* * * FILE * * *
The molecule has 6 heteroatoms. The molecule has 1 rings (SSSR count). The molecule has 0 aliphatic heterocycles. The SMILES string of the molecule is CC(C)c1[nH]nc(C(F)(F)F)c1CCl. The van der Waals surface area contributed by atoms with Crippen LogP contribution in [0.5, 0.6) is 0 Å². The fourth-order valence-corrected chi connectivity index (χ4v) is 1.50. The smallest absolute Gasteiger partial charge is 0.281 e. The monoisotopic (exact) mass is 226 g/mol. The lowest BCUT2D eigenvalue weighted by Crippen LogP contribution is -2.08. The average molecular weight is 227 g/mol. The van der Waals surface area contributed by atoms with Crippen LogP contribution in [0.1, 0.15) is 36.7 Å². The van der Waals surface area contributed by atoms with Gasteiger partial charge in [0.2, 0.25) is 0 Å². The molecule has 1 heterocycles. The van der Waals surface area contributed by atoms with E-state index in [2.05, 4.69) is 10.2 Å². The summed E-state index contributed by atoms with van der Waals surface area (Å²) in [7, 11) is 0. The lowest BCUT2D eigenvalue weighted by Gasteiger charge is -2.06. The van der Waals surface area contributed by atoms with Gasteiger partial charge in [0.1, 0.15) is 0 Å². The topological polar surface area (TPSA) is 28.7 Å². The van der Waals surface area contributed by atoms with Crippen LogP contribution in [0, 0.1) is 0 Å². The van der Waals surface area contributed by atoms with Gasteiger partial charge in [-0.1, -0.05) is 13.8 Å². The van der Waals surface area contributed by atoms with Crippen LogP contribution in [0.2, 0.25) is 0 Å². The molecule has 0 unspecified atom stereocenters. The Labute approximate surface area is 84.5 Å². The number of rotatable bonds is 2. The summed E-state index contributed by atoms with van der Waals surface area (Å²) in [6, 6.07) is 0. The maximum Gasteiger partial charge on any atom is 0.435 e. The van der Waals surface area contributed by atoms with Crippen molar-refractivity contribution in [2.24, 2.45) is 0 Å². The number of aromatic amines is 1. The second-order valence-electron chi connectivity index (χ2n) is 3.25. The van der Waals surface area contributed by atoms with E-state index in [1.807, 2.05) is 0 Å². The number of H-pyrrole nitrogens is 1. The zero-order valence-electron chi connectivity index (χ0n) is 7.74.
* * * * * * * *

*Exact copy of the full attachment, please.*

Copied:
The molecule has 6 heteroatoms. The molecule has 1 rings (SSSR count). The molecule has 0 aliphatic heterocycles. The SMILES string of the molecule is CC(C)c1[nH]nc(C(F)(F)F)c1CCl. The van der Waals surface area contributed by atoms with Crippen LogP contribution in [0.5, 0.6) is 0 Å². The fourth-order valence-corrected chi connectivity index (χ4v) is 1.50. The smallest absolute Gasteiger partial charge is 0.281 e. The monoisotopic (exact) mass is 226 g/mol. The lowest BCUT2D eigenvalue weighted by Crippen LogP contribution is -2.08. The average molecular weight is 227 g/mol. The van der Waals surface area contributed by atoms with Crippen LogP contribution in [0.1, 0.15) is 36.7 Å². The van der Waals surface area contributed by atoms with Gasteiger partial charge in [0.2, 0.25) is 0 Å². The molecule has 1 heterocycles. The van der Waals surface area contributed by atoms with E-state index in [2.05, 4.69) is 10.2 Å². The summed E-state index contributed by atoms with van der Waals surface area (Å²) in [7, 11) is 0. The lowest BCUT2D eigenvalue weighted by Gasteiger charge is -2.06. The van der Waals surface area contributed by atoms with Gasteiger partial charge in [0.1, 0.15) is 0 Å². The topological polar surface area (TPSA) is 28.7 Å². The van der Waals surface area contributed by atoms with Crippen LogP contribution in [0, 0.1) is 0 Å². The van der Waals surface area contributed by atoms with Gasteiger partial charge in [-0.1, -0.05) is 13.8 Å². The van der Waals surface area contributed by atoms with Crippen LogP contribution in [0.2, 0.25) is 0 Å². The molecule has 0 unspecified atom stereocenters. The Labute approximate surface area is 84.5 Å². The number of rotatable bonds is 2. The summed E-state index contributed by atoms with van der Waals surface area (Å²) in [6, 6.07) is 0. The maximum Gasteiger partial charge on any atom is 0.435 e. The van der Waals surface area contributed by atoms with Crippen molar-refractivity contribution in [2.24, 2.45) is 0 Å². The number of aromatic amines is 1. The second-order valence-electron chi connectivity index (χ2n) is 3.25. The van der Waals surface area contributed by atoms with E-state index in [1.807, 2.05) is 0 Å². The number of H-pyrrole nitrogens is 1. The zero-order valence-electron chi connectivity index (χ0n) is 7.74.